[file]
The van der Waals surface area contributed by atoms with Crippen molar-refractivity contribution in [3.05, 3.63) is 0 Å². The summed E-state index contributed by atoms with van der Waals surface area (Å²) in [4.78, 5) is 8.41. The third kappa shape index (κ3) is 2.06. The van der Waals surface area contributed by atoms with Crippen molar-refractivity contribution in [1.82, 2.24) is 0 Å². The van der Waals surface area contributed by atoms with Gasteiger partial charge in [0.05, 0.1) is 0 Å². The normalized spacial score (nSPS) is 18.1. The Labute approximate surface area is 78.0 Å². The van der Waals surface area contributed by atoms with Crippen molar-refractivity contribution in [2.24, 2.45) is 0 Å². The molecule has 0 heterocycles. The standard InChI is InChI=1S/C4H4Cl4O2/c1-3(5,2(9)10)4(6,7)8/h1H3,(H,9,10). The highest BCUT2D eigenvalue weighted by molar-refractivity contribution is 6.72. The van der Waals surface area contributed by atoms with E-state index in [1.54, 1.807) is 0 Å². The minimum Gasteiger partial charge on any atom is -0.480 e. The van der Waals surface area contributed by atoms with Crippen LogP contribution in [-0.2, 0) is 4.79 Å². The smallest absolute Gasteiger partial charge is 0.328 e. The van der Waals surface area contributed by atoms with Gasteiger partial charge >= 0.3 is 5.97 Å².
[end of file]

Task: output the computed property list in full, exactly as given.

The van der Waals surface area contributed by atoms with Crippen molar-refractivity contribution in [3.05, 3.63) is 0 Å². The summed E-state index contributed by atoms with van der Waals surface area (Å²) in [4.78, 5) is 8.41. The third kappa shape index (κ3) is 2.06. The van der Waals surface area contributed by atoms with Crippen molar-refractivity contribution in [1.82, 2.24) is 0 Å². The van der Waals surface area contributed by atoms with Gasteiger partial charge in [0.05, 0.1) is 0 Å². The normalized spacial score (nSPS) is 18.1. The Labute approximate surface area is 78.0 Å². The van der Waals surface area contributed by atoms with Crippen molar-refractivity contribution in [2.24, 2.45) is 0 Å². The molecule has 0 heterocycles. The standard InChI is InChI=1S/C4H4Cl4O2/c1-3(5,2(9)10)4(6,7)8/h1H3,(H,9,10). The highest BCUT2D eigenvalue weighted by molar-refractivity contribution is 6.72. The van der Waals surface area contributed by atoms with E-state index in [1.54, 1.807) is 0 Å². The minimum Gasteiger partial charge on any atom is -0.480 e. The van der Waals surface area contributed by atoms with Crippen LogP contribution in [-0.2, 0) is 4.79 Å². The smallest absolute Gasteiger partial charge is 0.328 e. The van der Waals surface area contributed by atoms with Gasteiger partial charge >= 0.3 is 5.97 Å².